Speaking on the phone from the boat, Faynot explained that the mission at hand is unique. It is the first time that eight countries come together to preserve what they consider a common undersea cultural heritage. The Alfred Merlin is expected to stay in the Italian continental shelf zone one more day. Then it will continue to the Tunisian continental shelf not far away for another week of exploration.

"This mission constitutes an important step in a cooperation project that started already in 2018 when eight countries decided to protect together what they believe to be shared underwater cultural heritage in the Mediterranean. All eight are countries that have ratified the 2001 UNESCO convention on protecting underwater cultural heritage. Our mission now at sea is the practical embodiment of this project. Since 2018, we conducted meetings and discussions between underwater archaeology experts, especially in the last two years, including important decision-making. Now, with the boat, we reached the crucial step of underwater exploration, " Faynot told Al-Monitor.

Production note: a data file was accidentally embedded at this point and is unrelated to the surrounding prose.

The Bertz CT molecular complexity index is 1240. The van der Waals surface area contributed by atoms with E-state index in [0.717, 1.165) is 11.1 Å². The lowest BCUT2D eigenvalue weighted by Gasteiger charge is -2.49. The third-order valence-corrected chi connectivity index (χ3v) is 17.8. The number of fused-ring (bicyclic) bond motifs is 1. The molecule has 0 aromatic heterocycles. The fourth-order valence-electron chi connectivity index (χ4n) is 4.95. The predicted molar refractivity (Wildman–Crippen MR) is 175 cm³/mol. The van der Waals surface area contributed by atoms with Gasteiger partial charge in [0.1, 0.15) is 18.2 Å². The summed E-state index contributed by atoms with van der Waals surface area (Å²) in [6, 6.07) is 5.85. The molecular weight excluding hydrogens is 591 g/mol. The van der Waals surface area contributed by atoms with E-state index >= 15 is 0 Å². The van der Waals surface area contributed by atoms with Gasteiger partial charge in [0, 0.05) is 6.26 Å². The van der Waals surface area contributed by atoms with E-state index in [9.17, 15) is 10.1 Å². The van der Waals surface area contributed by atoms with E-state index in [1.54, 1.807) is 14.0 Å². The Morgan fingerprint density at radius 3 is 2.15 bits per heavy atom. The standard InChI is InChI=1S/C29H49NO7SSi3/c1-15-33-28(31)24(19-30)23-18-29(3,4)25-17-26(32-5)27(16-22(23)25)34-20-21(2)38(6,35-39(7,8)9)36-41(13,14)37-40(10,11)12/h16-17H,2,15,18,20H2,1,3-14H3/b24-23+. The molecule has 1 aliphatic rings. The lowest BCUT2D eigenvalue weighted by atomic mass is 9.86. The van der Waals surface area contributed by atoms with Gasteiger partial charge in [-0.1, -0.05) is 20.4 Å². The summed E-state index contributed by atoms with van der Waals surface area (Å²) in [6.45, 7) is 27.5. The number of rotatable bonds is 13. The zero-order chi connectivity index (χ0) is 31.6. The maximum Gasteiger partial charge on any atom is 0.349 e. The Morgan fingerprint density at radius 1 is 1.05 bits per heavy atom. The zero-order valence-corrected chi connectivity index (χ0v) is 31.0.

The 2001 Convention on the Protection of Underwater Cultural Heritage unites countries committed to protecting, understanding and making this heritage better known to the public. UNESCO's website notes that "the oceans, seas, lakes and rivers hide from view and protect under the surface a priceless heritage, largely unknown and underestimated. No one can protect what is unknown."

Working to implement these principles is UNESCO’s Scientific and Technical Advisory Body (STAB) to the 2001 UNESCO Convention. It provides advice and assistance to the meetings of states parties on technical and scientific issues relating to underwater heritage. STAB has been active in Haiti, Guatemala, Madagascar, Bulgaria and Panama. The current mission is the first time that a whole group of countries join forces for a common underwater project.